Re "The Darfur deception," Opinion, Oct. 7 David Rieff seems primarily to explain how he disagrees with the names of such humanitarian groups as Save Darfur and the U.S. Holocaust Museum. Yes, these titles evoke emotional responses. Regardless of how he feels about these names, the situation in Darfur is unacceptable, and the international community needs to put pressure on the Sudanese government to do something about it.
WORLD
July 20, 2004 | Robyn Dixon, Times Staff Writer
Women and girls in the Darfur region of western Sudan have been systematically raped by rampaging Arab militias, according to a report released Monday by the human rights group Amnesty International. Victims and witnesses described how members of the militias, known as janjaweed, sang as they raped women and girls as young as 8, broke women's legs to prevent their escape and raped or brutally killed pregnant women.
OPINION
November 13, 2008 | David Scheffer, David Scheffer, the U.S. ambassador at large for war crimes issues from 1997 to 2001, is a law professor and director of the Center for International Human Rights at Northwestern University School of Law.
People hear the word "genocide" and think of 6 million Jews killed by the Nazis during the Holocaust or the estimated 800,000 mostly Tutsis slaughtered in Rwanda. They do not imagine that rape can be so well planned and done on such a mass scale as to wipe out much of an ethnic group just as thoroughly, if more slowly, than large-scale murder.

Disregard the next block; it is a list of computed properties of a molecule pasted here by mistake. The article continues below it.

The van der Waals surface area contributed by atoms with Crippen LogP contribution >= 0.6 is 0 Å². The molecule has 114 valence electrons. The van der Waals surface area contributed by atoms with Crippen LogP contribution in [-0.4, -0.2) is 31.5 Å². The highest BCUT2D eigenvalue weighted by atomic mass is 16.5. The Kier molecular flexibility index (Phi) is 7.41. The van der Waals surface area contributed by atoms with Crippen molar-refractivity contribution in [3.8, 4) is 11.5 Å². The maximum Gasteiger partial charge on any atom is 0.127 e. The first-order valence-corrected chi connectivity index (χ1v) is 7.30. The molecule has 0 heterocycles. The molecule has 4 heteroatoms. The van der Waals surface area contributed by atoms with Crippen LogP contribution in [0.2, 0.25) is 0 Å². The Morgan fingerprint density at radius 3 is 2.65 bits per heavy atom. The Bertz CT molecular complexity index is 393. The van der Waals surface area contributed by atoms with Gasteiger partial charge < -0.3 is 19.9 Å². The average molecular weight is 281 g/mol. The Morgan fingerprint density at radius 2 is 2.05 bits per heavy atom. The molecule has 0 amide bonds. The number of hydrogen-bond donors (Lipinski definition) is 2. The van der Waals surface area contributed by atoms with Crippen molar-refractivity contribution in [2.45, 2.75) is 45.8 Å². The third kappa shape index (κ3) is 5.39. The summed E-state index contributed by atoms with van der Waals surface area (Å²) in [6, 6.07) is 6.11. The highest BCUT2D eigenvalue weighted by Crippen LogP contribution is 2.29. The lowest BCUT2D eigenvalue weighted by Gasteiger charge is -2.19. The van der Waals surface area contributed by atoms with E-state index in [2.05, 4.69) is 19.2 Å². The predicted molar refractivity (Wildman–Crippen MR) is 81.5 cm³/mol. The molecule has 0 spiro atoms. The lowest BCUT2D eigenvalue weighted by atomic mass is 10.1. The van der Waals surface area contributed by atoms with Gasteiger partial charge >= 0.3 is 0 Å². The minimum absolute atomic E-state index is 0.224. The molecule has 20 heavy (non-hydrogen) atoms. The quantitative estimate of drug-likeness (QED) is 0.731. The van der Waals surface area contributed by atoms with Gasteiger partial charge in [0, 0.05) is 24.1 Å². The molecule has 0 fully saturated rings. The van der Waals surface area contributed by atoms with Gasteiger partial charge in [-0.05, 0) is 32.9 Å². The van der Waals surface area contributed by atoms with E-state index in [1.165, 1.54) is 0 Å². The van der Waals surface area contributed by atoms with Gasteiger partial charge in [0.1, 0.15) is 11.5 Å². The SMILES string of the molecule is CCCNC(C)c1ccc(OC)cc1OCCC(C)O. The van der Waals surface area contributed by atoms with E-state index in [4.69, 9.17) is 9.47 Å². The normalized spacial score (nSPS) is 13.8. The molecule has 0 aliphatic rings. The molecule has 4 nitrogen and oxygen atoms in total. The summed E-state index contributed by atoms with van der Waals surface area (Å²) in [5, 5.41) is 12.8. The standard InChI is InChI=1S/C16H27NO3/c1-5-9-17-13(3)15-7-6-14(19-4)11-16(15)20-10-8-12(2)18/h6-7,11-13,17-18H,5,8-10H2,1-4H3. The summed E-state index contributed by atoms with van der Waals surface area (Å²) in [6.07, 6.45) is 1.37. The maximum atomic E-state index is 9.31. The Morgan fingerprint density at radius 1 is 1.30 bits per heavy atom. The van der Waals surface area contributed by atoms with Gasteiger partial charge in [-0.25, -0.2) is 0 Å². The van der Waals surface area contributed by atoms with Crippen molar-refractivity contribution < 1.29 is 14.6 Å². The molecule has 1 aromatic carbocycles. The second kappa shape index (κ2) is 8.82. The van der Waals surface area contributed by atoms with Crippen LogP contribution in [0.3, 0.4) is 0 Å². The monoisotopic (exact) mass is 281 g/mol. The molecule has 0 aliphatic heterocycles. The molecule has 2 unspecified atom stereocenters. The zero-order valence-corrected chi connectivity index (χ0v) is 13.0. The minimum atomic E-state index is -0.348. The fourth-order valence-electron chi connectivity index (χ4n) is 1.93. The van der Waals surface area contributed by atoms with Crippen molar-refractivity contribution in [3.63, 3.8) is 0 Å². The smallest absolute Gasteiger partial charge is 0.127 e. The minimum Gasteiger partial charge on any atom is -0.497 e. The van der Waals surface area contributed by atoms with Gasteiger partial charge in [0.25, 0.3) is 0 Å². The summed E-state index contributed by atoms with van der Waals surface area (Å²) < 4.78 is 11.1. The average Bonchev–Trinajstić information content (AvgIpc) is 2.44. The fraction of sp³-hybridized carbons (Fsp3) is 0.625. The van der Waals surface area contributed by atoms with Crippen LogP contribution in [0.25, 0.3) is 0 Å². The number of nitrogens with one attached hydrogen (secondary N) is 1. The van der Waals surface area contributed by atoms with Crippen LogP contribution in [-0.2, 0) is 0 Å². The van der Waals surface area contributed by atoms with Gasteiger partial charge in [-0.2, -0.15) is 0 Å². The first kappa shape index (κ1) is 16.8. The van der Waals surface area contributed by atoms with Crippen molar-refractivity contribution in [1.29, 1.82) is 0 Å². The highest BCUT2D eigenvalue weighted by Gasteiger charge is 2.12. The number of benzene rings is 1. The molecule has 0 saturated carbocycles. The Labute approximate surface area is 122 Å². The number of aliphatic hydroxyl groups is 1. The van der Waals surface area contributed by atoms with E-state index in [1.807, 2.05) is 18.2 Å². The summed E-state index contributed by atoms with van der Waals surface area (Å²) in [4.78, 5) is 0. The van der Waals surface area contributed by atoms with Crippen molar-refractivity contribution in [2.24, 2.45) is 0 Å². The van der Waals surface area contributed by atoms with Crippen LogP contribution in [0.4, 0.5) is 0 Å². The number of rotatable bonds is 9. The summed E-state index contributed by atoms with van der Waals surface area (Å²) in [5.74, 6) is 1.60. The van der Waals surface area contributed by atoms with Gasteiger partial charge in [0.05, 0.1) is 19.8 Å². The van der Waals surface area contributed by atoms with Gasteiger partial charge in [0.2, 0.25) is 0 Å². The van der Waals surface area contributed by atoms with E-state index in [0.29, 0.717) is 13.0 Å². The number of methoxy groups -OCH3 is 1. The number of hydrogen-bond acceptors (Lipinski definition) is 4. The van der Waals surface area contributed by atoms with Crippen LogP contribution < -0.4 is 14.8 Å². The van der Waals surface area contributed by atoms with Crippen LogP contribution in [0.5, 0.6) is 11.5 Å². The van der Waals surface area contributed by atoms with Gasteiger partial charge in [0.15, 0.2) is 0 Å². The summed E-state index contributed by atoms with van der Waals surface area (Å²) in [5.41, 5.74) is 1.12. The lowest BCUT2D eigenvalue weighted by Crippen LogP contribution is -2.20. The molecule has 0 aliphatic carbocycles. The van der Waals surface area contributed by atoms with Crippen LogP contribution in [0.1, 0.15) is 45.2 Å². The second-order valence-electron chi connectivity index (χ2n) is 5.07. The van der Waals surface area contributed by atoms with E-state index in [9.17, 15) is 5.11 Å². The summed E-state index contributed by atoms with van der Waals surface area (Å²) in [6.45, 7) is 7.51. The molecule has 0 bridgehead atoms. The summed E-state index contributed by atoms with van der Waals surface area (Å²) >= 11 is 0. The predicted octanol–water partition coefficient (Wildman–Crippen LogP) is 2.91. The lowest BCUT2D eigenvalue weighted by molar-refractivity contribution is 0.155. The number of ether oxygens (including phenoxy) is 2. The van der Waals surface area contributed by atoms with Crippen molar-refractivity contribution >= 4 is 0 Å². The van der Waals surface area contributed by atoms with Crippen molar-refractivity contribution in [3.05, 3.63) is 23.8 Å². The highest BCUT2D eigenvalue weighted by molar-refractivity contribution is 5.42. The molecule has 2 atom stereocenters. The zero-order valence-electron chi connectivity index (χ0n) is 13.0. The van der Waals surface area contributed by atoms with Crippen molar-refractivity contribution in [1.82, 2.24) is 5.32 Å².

OPINION
April 14, 2005 | MAX BOOT, Max Boot is a senior fellow at the Council on Foreign Relations.
To anyone who didn't know better, it might seem that the world is finally getting serious about stopping the genocide in the Darfur region of Sudan, which over the last two years has claimed at least 300,000 lives and displaced at least 2 million people. After months of huffing and puffing, the U.N. Security Council finally agreed to freeze the assets of war crimes suspects, impose a travel ban on them and refer them for trial to the International Criminal Court.
ENTERTAINMENT
April 25, 2008 | Stephanie Hanson, Special to The Times
MOST Americans have heard of Darfur. Some know that it's in western Sudan, that the U. S. has called the crisis there a genocide, and that the United Nations has authorized a peacekeeping force. Yet few understand the roots of the conflict, what is happening on the ground, or what it would take to enable millions of displaced Darfuris to return to their homes.
OPINION
October 7, 2007 | David Rieff, David Rieff is the author of many books, including "At the Point of a Gun: Democratic Dreams and Armed Intervention" and "A Bed for the Night: Humanitarianism in Crisis."
The Sept. 29 killing of 10 African Union peacekeepers in south Darfur by a splinter faction of one of the main anti-Sudanese government insurgent groups was shocking -- but especially so to those who have only followed the Darfur tragedy through the lens of activist, pro-interventionist groups such as Save Darfur or institutions such as the U.S. Holocaust Museum, which label the crisis a genocide.
Los Angeles Times Articles
|